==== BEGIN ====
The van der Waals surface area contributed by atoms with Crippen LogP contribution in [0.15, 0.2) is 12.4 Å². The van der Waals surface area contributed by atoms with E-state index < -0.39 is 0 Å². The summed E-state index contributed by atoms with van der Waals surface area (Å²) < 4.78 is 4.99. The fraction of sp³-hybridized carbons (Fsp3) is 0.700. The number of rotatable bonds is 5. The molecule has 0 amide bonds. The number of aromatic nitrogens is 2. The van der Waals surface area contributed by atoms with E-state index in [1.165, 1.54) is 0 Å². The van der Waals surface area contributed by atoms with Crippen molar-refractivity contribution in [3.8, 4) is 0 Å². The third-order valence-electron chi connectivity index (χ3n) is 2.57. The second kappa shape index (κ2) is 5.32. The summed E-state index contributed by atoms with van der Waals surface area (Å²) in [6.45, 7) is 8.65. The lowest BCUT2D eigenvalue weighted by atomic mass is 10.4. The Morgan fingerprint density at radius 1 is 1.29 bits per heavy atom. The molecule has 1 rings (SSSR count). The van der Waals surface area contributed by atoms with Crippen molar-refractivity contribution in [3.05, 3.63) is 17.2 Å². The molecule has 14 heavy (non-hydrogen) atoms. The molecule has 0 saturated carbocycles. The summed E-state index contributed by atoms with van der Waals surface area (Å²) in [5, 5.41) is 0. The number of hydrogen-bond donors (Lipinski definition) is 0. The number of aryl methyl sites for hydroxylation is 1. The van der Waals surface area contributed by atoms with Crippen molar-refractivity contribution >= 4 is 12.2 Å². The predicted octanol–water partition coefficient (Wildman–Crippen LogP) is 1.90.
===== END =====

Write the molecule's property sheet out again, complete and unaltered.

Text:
The van der Waals surface area contributed by atoms with Crippen LogP contribution in [0.15, 0.2) is 12.4 Å². The van der Waals surface area contributed by atoms with E-state index < -0.39 is 0 Å². The summed E-state index contributed by atoms with van der Waals surface area (Å²) < 4.78 is 4.99. The fraction of sp³-hybridized carbons (Fsp3) is 0.700. The number of rotatable bonds is 5. The molecule has 0 amide bonds. The number of aromatic nitrogens is 2. The van der Waals surface area contributed by atoms with E-state index in [1.165, 1.54) is 0 Å². The van der Waals surface area contributed by atoms with Crippen molar-refractivity contribution in [3.8, 4) is 0 Å². The third-order valence-electron chi connectivity index (χ3n) is 2.57. The second kappa shape index (κ2) is 5.32. The summed E-state index contributed by atoms with van der Waals surface area (Å²) in [6.45, 7) is 8.65. The lowest BCUT2D eigenvalue weighted by atomic mass is 10.4. The Morgan fingerprint density at radius 1 is 1.29 bits per heavy atom. The molecule has 1 rings (SSSR count). The van der Waals surface area contributed by atoms with Crippen molar-refractivity contribution in [3.05, 3.63) is 17.2 Å². The molecule has 14 heavy (non-hydrogen) atoms. The molecule has 0 saturated carbocycles. The summed E-state index contributed by atoms with van der Waals surface area (Å²) in [5, 5.41) is 0. The number of hydrogen-bond donors (Lipinski definition) is 0. The number of aryl methyl sites for hydroxylation is 1. The van der Waals surface area contributed by atoms with Crippen molar-refractivity contribution >= 4 is 12.2 Å². The predicted octanol–water partition coefficient (Wildman–Crippen LogP) is 1.90.